As for the video games - I was just having this talk Mon with my kids - who wanted to play handhelds in the truck. I said ya know, it's a LOT easier to just plug you in and not hear you fight, but do you think that's what life is all about?! They put them down and we talked the rest of the way. It's a very hard line to balance, and we struggle every day, but I'd rather put up the fight to get the machines put away than bow down to it. Thanks for the reminder and motivation to emoticon
    1967 days ago
    Last year a museum near where I live had an exhibit for the Titanic which included plates. The sizes of the plates were so small in comparison of what they are today. They were able to do so much more physically with much less food. Makes you really think about portion control. emoticon
    1968 days ago
    After joining Sparkpeople, I took a good look at what a proper portion or serving is and I have never looked back. But your blog is a great reminder that I will not go back. Portion control is in!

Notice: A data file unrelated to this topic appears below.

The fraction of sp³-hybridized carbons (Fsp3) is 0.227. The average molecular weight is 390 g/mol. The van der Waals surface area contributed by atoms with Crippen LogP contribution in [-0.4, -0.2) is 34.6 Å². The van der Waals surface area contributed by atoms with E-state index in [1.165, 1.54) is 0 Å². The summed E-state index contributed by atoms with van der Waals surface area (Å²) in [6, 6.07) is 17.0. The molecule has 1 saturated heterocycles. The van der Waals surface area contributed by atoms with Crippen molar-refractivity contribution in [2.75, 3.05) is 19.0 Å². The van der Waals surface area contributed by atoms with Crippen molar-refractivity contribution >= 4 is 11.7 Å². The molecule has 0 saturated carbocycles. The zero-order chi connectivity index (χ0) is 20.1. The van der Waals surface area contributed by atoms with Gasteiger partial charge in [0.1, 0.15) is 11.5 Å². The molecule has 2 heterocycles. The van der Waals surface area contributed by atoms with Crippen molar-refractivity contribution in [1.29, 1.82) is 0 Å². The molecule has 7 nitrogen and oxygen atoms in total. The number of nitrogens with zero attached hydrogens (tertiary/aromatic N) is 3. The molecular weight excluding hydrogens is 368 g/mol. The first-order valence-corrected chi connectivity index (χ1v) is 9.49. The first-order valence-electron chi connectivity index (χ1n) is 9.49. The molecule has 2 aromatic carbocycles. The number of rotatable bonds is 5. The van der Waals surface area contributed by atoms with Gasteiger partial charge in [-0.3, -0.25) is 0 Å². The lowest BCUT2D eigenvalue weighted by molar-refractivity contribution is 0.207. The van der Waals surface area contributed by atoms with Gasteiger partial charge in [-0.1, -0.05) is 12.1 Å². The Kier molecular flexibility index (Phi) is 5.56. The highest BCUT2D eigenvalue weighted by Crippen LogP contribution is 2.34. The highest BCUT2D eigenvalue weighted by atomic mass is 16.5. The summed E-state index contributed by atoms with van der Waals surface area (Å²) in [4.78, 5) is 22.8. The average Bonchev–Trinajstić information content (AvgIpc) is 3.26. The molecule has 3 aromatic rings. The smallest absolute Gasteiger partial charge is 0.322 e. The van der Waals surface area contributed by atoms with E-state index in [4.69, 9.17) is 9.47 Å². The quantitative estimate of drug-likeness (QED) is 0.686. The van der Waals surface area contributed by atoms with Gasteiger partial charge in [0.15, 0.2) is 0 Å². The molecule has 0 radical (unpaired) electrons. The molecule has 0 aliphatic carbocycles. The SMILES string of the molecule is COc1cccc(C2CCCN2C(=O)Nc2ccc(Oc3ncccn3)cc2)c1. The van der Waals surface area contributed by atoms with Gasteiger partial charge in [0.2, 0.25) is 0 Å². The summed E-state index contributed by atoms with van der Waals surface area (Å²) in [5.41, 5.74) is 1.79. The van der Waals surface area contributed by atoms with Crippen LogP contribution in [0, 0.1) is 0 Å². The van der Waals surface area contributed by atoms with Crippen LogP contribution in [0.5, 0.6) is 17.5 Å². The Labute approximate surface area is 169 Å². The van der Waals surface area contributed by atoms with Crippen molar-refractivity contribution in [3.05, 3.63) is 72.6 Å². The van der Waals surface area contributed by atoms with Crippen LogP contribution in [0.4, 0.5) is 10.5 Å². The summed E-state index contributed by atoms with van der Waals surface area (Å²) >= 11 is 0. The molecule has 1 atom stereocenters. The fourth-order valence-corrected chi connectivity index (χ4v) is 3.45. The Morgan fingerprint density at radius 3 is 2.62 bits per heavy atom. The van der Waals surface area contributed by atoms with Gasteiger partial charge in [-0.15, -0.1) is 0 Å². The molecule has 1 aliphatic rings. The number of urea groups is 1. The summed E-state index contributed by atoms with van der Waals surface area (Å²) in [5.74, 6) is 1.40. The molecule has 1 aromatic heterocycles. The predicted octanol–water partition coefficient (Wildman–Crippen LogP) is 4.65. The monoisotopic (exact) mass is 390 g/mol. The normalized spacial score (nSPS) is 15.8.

1968 days ago
    Portion size was one of the biggest shockers for me when I joined SP!
    1968 days ago
    Portion sizes in all those things are ridiculous, and youknwo what's even more ridiculous? The fact that at all those places, if you ask for a cup for water instead, they still give you an 8-ounce cup! Really? I would LOVE a 32-oz cup for water. I'll pay the soda price just so I don't have to fill up five times every meal. Sheesh.
    1968 days ago